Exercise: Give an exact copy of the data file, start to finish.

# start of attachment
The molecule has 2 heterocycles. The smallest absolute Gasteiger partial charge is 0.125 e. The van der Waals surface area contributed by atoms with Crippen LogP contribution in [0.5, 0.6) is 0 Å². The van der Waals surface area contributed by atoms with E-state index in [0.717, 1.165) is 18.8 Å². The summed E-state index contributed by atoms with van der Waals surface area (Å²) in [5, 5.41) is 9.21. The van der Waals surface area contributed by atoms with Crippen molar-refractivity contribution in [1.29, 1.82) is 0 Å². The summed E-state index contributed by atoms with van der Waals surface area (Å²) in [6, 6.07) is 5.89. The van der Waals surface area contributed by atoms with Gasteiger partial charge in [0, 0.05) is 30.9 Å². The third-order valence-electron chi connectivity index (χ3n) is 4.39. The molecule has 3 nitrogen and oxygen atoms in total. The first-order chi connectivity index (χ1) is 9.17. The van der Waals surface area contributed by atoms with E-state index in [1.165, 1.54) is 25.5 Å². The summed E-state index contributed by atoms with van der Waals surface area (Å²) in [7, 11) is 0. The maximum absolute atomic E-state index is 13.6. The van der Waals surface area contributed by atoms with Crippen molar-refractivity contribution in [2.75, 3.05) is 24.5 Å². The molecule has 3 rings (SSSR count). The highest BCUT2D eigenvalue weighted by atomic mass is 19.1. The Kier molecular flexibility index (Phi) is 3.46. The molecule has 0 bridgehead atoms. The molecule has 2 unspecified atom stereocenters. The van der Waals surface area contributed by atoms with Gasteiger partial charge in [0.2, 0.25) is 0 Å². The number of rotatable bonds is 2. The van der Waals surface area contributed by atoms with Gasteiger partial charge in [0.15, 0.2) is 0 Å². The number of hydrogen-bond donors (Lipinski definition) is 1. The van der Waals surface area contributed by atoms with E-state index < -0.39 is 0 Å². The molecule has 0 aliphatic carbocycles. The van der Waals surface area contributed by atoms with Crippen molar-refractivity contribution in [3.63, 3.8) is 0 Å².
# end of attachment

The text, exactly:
The molecule has 2 heterocycles. The smallest absolute Gasteiger partial charge is 0.125 e. The van der Waals surface area contributed by atoms with Crippen LogP contribution in [0.5, 0.6) is 0 Å². The van der Waals surface area contributed by atoms with E-state index in [0.717, 1.165) is 18.8 Å². The summed E-state index contributed by atoms with van der Waals surface area (Å²) in [5, 5.41) is 9.21. The van der Waals surface area contributed by atoms with Crippen molar-refractivity contribution in [1.29, 1.82) is 0 Å². The summed E-state index contributed by atoms with van der Waals surface area (Å²) in [6, 6.07) is 5.89. The van der Waals surface area contributed by atoms with Gasteiger partial charge in [0, 0.05) is 30.9 Å². The third-order valence-electron chi connectivity index (χ3n) is 4.39. The molecule has 3 nitrogen and oxygen atoms in total. The first-order chi connectivity index (χ1) is 9.17. The van der Waals surface area contributed by atoms with E-state index in [1.165, 1.54) is 25.5 Å². The summed E-state index contributed by atoms with van der Waals surface area (Å²) in [7, 11) is 0. The maximum absolute atomic E-state index is 13.6. The van der Waals surface area contributed by atoms with Crippen molar-refractivity contribution in [2.75, 3.05) is 24.5 Å². The molecule has 3 rings (SSSR count). The highest BCUT2D eigenvalue weighted by atomic mass is 19.1. The Kier molecular flexibility index (Phi) is 3.46. The molecule has 0 bridgehead atoms. The molecule has 2 unspecified atom stereocenters. The van der Waals surface area contributed by atoms with Gasteiger partial charge in [0.2, 0.25) is 0 Å². The number of rotatable bonds is 2. The van der Waals surface area contributed by atoms with Gasteiger partial charge in [0.15, 0.2) is 0 Å². The number of hydrogen-bond donors (Lipinski definition) is 1. The van der Waals surface area contributed by atoms with E-state index < -0.39 is 0 Å². The molecule has 0 aliphatic carbocycles. The van der Waals surface area contributed by atoms with Crippen molar-refractivity contribution in [3.63, 3.8) is 0 Å².